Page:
Its a Front Factory!
Seeing how Joe the pro was working really impressed me. Soon, he’d tell me of all the suspicious things he discovered. For example: The number of uniforms being made at this factory is larger than what this factory had the capacity to produce. It doesn’t even have the sewing machines needed to make some of the equipment. I was learning fast. Joe explained that this was probably a front factory and that the rest of the uniforms were probably being made someplace else. As if it weren’t enough that the Norwegian Uniforms were being made in China, but come to find out they were being made in Chinese Shadow factories! And I was there to unfold the truth to the Norwegian people! I just HAD to find this dark pit of a Chinese shadow factory.
I then learned that apparently it’s normal for the nice looking factories to get orders way bigger than they can handle, and therefore they outsource the work to other factories where the standards will not be checked. It’s like a proxy factory. Joe even told me about companies who hire consultants to travel around and teach the workers what to say to auditors when asked about the working conditions. Now that’s entrepreneurship, although a bit destructive.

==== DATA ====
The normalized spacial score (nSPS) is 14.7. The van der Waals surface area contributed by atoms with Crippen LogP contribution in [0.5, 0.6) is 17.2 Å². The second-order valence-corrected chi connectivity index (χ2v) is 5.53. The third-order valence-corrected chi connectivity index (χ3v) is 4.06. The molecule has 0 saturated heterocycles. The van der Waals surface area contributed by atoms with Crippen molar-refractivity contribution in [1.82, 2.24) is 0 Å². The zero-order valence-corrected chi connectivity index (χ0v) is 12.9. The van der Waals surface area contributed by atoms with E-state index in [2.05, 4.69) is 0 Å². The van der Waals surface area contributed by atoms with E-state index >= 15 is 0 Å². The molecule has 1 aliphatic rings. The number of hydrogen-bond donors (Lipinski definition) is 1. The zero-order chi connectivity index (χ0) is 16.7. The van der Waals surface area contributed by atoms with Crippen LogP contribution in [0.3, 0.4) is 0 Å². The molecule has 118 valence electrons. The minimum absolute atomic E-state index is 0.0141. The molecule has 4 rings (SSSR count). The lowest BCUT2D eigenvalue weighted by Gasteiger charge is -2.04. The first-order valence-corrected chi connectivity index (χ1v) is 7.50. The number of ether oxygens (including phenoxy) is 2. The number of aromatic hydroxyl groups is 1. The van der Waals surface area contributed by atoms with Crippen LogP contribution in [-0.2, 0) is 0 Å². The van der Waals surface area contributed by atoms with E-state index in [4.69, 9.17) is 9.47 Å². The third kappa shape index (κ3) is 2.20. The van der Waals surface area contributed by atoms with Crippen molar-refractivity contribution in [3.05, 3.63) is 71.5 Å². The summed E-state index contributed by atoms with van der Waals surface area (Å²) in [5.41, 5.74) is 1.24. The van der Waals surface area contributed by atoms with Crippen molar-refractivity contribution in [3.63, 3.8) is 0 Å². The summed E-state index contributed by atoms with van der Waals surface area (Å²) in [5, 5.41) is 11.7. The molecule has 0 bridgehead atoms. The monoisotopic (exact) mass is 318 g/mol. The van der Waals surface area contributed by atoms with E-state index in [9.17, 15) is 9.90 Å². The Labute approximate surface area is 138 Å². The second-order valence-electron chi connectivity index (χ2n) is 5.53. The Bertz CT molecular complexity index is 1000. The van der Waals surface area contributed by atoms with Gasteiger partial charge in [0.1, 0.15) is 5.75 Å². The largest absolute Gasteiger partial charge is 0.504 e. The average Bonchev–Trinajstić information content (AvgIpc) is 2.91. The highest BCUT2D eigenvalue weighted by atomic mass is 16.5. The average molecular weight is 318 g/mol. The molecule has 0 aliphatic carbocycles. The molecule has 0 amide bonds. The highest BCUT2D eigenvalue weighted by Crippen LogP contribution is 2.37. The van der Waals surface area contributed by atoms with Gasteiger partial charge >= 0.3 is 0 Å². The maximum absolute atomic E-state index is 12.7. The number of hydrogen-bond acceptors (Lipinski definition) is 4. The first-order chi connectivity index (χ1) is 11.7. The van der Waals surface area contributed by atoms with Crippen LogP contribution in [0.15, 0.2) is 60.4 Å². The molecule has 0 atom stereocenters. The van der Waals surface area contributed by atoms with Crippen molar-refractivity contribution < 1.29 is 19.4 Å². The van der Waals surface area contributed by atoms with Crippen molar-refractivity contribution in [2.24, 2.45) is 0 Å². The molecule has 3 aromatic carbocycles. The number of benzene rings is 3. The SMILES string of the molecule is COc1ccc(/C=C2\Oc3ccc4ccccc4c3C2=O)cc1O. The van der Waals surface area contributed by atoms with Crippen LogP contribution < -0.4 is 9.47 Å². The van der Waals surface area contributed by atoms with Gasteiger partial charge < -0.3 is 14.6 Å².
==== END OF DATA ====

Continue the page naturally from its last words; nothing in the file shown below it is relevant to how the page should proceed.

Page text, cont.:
Where are the Shadow Factories?
The pictures I had taken in secret turned out to be orders to other factories and their phone numbers. Later we tried to call them. Joe talked to a man who was very surprised that we had his phone number and demanded to know where we had gotten his information.
Later when we interviewed the Boss he admitted to using shadow factories, but claimed he had told the Norwegian sub-contractor every time. Apparently the information never reached the Norwegian Army. Or at least that’s what they said.
As a public institution The Norwegian Army is obligated to make expenses bigger than 100 000 dollars available information to the public. The Norwegian government declared that public institutions must conduct business in a transparent and ethical way. We found out they didn’t even know where the uniforms were being made. The story Erik published shook things up a bit.
The Norwegian Army Introduses Ethical Guidelines.
After the publications of Erik’s article the Norwegian Army admitted that they had no knowledge on ethical issues in the Chinese factories where they had their products made. The Army later informed announced they were going to introduce ethical guidelines for their subcontractors starting the same year.
– Basic Human and workers rights shall from now on be taken care of when the Army buys things, in all the different stages, the Norwegian Army wrote in an Email.
We didn’t save the potential victims of slave labor in Chinese horror factories, but we made a small step in making sure that our own tax money will not be supporting it. For that reason I’d say: Mission Completed
Everything comes from a factory in China and during my travel I felt I got to check out a place that actually is very important for our daily lives even though no one goes there.